by Brackets Digital

There's been a lot in the media this week about the underrepresentation of women on stage.  It seems to be on everyone's minds, which can only be a good thing.  Yesterday I had three meetings in a row and completely coincidentally they were all with incredibly dynamic theatrical women: a fellow playwright, two young women who've set up their own theatre company, and an extraordinary actor fresh from a lead role at the National Theatre.  In each meeting we kept returning to the subject of the paucity of women's stories and exciting, non-stereotypical roles for women (especially those over 35) in theatre - and what we could do about it.

Groups are forming, ideas are bouncing around, things are happening - it feels like a revolution is stirring.  There is talk of taking over a theatre with a Women's Season; a playwriting competition focusing on women's writing; theatres only accepting unsolicited scripts under a pseudonym, so that the gender of the writer becomes irrelevant.  Encouraging female playwrights doesn't in itself solve the problem of women's absence on stage, but it's an important part of the process.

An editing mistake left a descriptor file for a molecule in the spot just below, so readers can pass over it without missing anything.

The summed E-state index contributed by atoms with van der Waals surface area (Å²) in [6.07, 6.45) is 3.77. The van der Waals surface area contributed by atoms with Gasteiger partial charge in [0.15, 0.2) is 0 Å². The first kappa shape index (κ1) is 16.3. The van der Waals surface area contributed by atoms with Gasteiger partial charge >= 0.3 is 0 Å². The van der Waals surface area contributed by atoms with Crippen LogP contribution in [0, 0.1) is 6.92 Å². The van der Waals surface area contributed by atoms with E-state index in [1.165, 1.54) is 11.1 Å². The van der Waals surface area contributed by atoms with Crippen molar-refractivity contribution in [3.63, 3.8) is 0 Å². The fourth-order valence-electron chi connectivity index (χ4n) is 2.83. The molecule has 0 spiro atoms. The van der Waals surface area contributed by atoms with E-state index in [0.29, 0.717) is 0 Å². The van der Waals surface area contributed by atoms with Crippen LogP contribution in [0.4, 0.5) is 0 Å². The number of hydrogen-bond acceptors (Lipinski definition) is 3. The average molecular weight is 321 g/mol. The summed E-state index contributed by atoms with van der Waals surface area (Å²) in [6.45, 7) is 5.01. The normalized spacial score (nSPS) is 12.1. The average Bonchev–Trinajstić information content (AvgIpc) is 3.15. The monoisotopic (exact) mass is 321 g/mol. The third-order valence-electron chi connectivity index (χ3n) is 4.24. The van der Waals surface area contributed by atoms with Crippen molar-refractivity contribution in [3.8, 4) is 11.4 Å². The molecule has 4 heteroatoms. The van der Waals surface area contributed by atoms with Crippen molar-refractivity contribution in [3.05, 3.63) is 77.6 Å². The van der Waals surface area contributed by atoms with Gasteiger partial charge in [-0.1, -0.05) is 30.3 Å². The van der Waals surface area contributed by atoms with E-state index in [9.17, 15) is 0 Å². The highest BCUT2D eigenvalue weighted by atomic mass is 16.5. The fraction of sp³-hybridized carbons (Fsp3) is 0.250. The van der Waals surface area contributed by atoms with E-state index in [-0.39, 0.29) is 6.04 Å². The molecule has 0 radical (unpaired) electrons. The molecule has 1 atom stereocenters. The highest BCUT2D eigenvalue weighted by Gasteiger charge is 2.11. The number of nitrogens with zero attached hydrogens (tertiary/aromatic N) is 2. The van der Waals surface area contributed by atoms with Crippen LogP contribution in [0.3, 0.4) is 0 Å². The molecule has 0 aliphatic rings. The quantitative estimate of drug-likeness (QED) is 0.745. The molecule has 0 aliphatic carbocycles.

So - whether you're male or female, what ideas do you have for a gender revolution in theatre?  Comment here, tweet me @Sar_hRutherford - there's a #womenintheatre hashtag - and let's keep talking.

1 comment


Susan Monson and my play Women’s Voices about a feminist a cappella choir was given a rehearsed reading at the Actors’ Centre of the 8th of June. Cast of 6 women, 1 man. 5 of the women over 35! Sue was a member of the feminist choir Velvet Fist for 17 years and studied Women’s Studies as part of an Open University course. The play is influenced of course by her experiences. Want to read it ? Comments after the rehearsed reading at the Actors Centre of the xy of June 2012: I really enjoyed it - and admired you for being able to write such wonderful and natural sounding dialogue. And something that made us all laugh and cringe at the same time, recognising ourselves in it. (Member of Velvet Fist) Such a good sideways reflection on some of our experiences in left-wing choirs. I have been in one much of the time since I was 17! (Member of Velvet Fist) Many congratulations on your play reading of Women’s Voices. I was and am very impressed with your play that I find very original and enjoyable. The theme of a choir of feminists is unusual and the level of presentation was very high. I enjoyed myself from the beginning to the end. (Julian Lamoral-Roberts, documentary film maker and actor).

By Chris Owen | Wed 04 Jul 2012

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